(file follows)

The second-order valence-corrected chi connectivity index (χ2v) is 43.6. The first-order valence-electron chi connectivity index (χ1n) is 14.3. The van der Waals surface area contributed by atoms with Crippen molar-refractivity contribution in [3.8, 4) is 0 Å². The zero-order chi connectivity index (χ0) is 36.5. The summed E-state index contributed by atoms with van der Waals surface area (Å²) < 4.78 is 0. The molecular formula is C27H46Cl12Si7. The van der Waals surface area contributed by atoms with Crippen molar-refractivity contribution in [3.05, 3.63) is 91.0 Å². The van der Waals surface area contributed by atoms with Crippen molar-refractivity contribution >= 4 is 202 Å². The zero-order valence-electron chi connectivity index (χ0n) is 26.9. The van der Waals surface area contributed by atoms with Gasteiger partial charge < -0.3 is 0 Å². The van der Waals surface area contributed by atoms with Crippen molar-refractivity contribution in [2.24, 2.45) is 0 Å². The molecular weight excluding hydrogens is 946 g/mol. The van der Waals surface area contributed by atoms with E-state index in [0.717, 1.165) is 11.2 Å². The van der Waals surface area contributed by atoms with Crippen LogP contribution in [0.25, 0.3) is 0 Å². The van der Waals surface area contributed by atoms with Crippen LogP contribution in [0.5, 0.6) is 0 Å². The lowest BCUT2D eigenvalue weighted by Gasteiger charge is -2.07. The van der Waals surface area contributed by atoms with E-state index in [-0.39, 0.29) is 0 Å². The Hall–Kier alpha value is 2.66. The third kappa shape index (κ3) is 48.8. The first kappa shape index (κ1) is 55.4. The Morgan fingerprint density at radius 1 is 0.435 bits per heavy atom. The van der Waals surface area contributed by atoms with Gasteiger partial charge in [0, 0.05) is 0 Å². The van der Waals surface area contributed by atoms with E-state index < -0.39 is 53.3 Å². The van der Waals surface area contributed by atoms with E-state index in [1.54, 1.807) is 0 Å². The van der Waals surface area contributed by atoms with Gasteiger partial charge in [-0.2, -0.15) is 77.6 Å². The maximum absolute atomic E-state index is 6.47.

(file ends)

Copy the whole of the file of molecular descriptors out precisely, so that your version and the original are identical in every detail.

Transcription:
The second-order valence-corrected chi connectivity index (χ2v) is 43.6. The first-order valence-electron chi connectivity index (χ1n) is 14.3. The van der Waals surface area contributed by atoms with Crippen molar-refractivity contribution in [3.8, 4) is 0 Å². The zero-order chi connectivity index (χ0) is 36.5. The summed E-state index contributed by atoms with van der Waals surface area (Å²) < 4.78 is 0. The molecular formula is C27H46Cl12Si7. The van der Waals surface area contributed by atoms with Crippen molar-refractivity contribution in [3.05, 3.63) is 91.0 Å². The van der Waals surface area contributed by atoms with Crippen molar-refractivity contribution >= 4 is 202 Å². The zero-order valence-electron chi connectivity index (χ0n) is 26.9. The van der Waals surface area contributed by atoms with Gasteiger partial charge < -0.3 is 0 Å². The van der Waals surface area contributed by atoms with Crippen molar-refractivity contribution in [2.24, 2.45) is 0 Å². The molecular weight excluding hydrogens is 946 g/mol. The van der Waals surface area contributed by atoms with E-state index in [0.717, 1.165) is 11.2 Å². The van der Waals surface area contributed by atoms with Crippen LogP contribution in [0.25, 0.3) is 0 Å². The van der Waals surface area contributed by atoms with Crippen LogP contribution in [0.5, 0.6) is 0 Å². The lowest BCUT2D eigenvalue weighted by Gasteiger charge is -2.07. The van der Waals surface area contributed by atoms with E-state index in [-0.39, 0.29) is 0 Å². The Hall–Kier alpha value is 2.66. The third kappa shape index (κ3) is 48.8. The first kappa shape index (κ1) is 55.4. The Morgan fingerprint density at radius 1 is 0.435 bits per heavy atom. The van der Waals surface area contributed by atoms with Gasteiger partial charge in [0, 0.05) is 0 Å². The van der Waals surface area contributed by atoms with E-state index < -0.39 is 53.3 Å². The van der Waals surface area contributed by atoms with E-state index in [1.54, 1.807) is 0 Å². The van der Waals surface area contributed by atoms with Gasteiger partial charge in [-0.2, -0.15) is 77.6 Å². The maximum absolute atomic E-state index is 6.47.